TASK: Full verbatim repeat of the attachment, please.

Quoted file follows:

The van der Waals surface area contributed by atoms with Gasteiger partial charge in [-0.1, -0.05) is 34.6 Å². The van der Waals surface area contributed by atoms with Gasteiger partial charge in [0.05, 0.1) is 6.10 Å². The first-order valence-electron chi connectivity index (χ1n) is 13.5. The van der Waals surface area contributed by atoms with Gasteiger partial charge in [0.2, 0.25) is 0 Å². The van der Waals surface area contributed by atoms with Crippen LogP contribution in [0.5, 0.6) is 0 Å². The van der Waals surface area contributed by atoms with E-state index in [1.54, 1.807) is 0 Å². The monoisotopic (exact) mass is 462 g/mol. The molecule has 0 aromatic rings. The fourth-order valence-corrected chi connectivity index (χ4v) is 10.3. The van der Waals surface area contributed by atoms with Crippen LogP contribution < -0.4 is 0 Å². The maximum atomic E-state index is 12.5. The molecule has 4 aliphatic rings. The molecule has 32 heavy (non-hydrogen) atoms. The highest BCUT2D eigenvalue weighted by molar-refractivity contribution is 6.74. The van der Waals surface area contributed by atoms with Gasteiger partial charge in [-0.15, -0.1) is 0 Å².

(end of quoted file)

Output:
The van der Waals surface area contributed by atoms with Gasteiger partial charge in [-0.1, -0.05) is 34.6 Å². The van der Waals surface area contributed by atoms with Gasteiger partial charge in [0.05, 0.1) is 6.10 Å². The first-order valence-electron chi connectivity index (χ1n) is 13.5. The van der Waals surface area contributed by atoms with Gasteiger partial charge in [0.2, 0.25) is 0 Å². The van der Waals surface area contributed by atoms with Crippen LogP contribution in [0.5, 0.6) is 0 Å². The van der Waals surface area contributed by atoms with E-state index in [1.54, 1.807) is 0 Å². The monoisotopic (exact) mass is 462 g/mol. The molecule has 0 aromatic rings. The fourth-order valence-corrected chi connectivity index (χ4v) is 10.3. The van der Waals surface area contributed by atoms with Crippen LogP contribution < -0.4 is 0 Å². The maximum atomic E-state index is 12.5. The molecule has 4 aliphatic rings. The molecule has 32 heavy (non-hydrogen) atoms. The highest BCUT2D eigenvalue weighted by molar-refractivity contribution is 6.74. The van der Waals surface area contributed by atoms with Gasteiger partial charge in [-0.15, -0.1) is 0 Å².